The plasticity of reproductive behaviour, and the influence of controllable factors thereon, provides both opportunities and threats in the context of applications in which reproductive capacity is of major importance. Examples of this include the mass rearing of insects, e.g. for feed production and as a more sustainable alternative to traditional livestock (van Huis & Oonincx, 2017), or for biological control and sterile insect technique (SIT) programmes (Sørensen et al., 2012). One controllable factor that influences reproductive behaviour is manipulation of the sex ratio, as biased sex ratios alter the level of intrasexual competition and availability of mates. Sex ratio manipulation could be used to select for desirable reproductive behaviour that contributes to optimization of mass rearing of insects (Fitz-Earle & Barclay, 1989; Desa et al., 2018; González-López et al., 2019; Gou et al., 2019), and it is therefore important to study how population sex ratios affect mating behaviour.

Different sex ratio types have been defined, including the primary sex ratio (number of male and female offspring; Székely et al., 2014), adult sex ratio (number of sexually mature males and females; Székely et al., 2014) and operational sex ratio (ratio of males and females available for mating/reproduction; Emlen & Oring, 1977). Although the adult and operational sex ratio can be similar and are sometimes used interchangeably, it is important to distinguish between the two (Kokko & Jennions, 2008). The adult sex ratio determines the initial operational sex ratio but is not dependent on reproductive behaviour, whereas the operational sex ratio is altered whenever an individual’s mating status changes, which can cause the adult and operational sex ratios to diverge over time. Adult and operational sex ratios are therefore not necessarily closely linked and can depict different temporal patterns (Carmona-Isunza et al., 2017) and are predicted to differently affect the evolution of sex roles and mating behaviour (Kokko & Jennions, 2008; Székely et al., 2014; Jennions & Fromhage, 2017). As such it may be important to consider which sex ratio to manipulate.

Sex ratio biases may have different effects on female and male behaviour depending on the sex that is overrepresented. Under male-biased sex ratios, males experience higher levels of intrasexual competition, and may therefore invest in pre-copulatory traits that enhance their mating success (Leftwich et al., 2012). Males increased courtship performance in the presence of other males in the fruit fly Ceratitis capitata and housefly Musca domestica (Carrillo et al., 2012; Leftwich et al., 2012). The presence of males prior to copulation can also decrease the mating latency (Bretman et al., 2009; Abraham et al., 2015; Dore et al., 2020), possibly speeding up reproduction time. Moreover, female remating exposes both sexes to post-copulatory sexual selection, e.g. through sperm competition and (cryptic) female choice (Birkhead & Pizzari, 2002). Males can increase sperm and seminal fluid protein production (Bretman et al., 2009; Fedorka et al., 2011) and allocation (Wigby et al., 2009; Garbaczewska et al., 2013; Abraham et al., 2015) under increased risk and intensity of sperm competition, which may influence female fecundity. For example, female houseflies M. domestica had larger first clutch size and higher offspring survival under male-biased sex ratios, presumably resulting from increased accessory gland protein transmission to females by males (Carrillo et al., 2012). Male-biased sex ratios could therefore positively affect productivity, depending on the species.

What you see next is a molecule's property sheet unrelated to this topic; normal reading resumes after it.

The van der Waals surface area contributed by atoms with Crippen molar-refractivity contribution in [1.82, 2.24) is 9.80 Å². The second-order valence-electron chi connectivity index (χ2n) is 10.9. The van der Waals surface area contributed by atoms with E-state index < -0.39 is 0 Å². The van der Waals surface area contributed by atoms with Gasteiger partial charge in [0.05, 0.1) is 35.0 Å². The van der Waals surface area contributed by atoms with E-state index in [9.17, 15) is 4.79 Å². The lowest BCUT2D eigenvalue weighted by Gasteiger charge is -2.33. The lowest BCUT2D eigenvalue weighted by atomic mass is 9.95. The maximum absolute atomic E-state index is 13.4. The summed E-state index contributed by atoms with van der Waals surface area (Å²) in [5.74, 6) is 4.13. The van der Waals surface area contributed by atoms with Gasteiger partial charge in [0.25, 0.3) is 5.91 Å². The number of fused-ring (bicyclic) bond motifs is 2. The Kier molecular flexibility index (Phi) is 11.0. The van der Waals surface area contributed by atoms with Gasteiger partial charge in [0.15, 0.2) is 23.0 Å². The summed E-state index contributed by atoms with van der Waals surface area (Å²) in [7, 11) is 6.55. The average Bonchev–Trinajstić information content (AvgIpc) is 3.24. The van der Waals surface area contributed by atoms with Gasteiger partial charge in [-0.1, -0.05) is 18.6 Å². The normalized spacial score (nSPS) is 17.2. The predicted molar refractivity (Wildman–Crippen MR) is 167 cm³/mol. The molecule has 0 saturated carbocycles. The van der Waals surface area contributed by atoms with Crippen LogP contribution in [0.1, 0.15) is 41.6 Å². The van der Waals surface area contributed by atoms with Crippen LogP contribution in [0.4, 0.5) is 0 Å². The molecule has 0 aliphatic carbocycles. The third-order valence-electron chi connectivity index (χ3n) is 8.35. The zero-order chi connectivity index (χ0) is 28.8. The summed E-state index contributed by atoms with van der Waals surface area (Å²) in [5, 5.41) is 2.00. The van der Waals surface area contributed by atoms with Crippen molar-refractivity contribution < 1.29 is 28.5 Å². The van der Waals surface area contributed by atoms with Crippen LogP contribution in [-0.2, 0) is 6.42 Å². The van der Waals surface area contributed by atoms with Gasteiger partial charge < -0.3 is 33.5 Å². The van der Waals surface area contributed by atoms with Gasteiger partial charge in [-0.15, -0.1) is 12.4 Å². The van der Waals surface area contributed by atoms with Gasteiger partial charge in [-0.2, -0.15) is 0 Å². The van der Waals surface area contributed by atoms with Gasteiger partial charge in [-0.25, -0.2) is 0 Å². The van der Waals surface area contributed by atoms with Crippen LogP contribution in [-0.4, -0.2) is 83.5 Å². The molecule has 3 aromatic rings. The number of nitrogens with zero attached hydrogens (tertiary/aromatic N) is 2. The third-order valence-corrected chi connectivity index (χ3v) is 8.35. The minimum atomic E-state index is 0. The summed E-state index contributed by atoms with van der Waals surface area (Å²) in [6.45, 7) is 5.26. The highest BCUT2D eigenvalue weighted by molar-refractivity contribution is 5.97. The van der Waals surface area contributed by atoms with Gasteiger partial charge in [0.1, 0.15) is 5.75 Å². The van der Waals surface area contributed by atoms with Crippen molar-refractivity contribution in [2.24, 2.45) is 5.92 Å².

Female-biased sex ratios are however more commonly expected to enhance reproductive output compared to equal or male-biased sex ratios (Fitz-Earle & Barclay, 1989). This is because only females lay eggs and owing to their vastly larger output in terms of gametes, one male ought to suffice to inseminate many females. Resources can then be used more efficiently as fewer resources are expended on maintaining a surplus of males, effectively bypassing the twofold cost of sex (Maynard Smith, 1971, 1978). Indeed, female fecundity was increased in female-biased sex ratios in the Tsetse flies Glossina fuscipes fuscipes and Glossina pallidipes (Desa et al., 2018) and the Mexican fruit fly Anastrepha ludens (González-López et al., 2019). Moreover, female Drosophila melanogaster initiate oviposition sooner when in a group than when alone, and sooner in higher densities (Bailly et al., 2021), which may increase production in the short term but lower it in the long term. However, female-biased sex ratios may only be profitable to a certain extent, as large biases can lead to a shortage of males and unmated females (Desa et al., 2018). Moreover, males may alter their reproductive behaviour as well, which may confound the expected effect of a female-biased sex ratio on productivity. Given that both male- and female-biased sex ratios can alter reproductive behaviour in a manner that may benefit the reproductive output, it is important to study how exactly biased sex ratios influence the mating behaviour in the species of interest.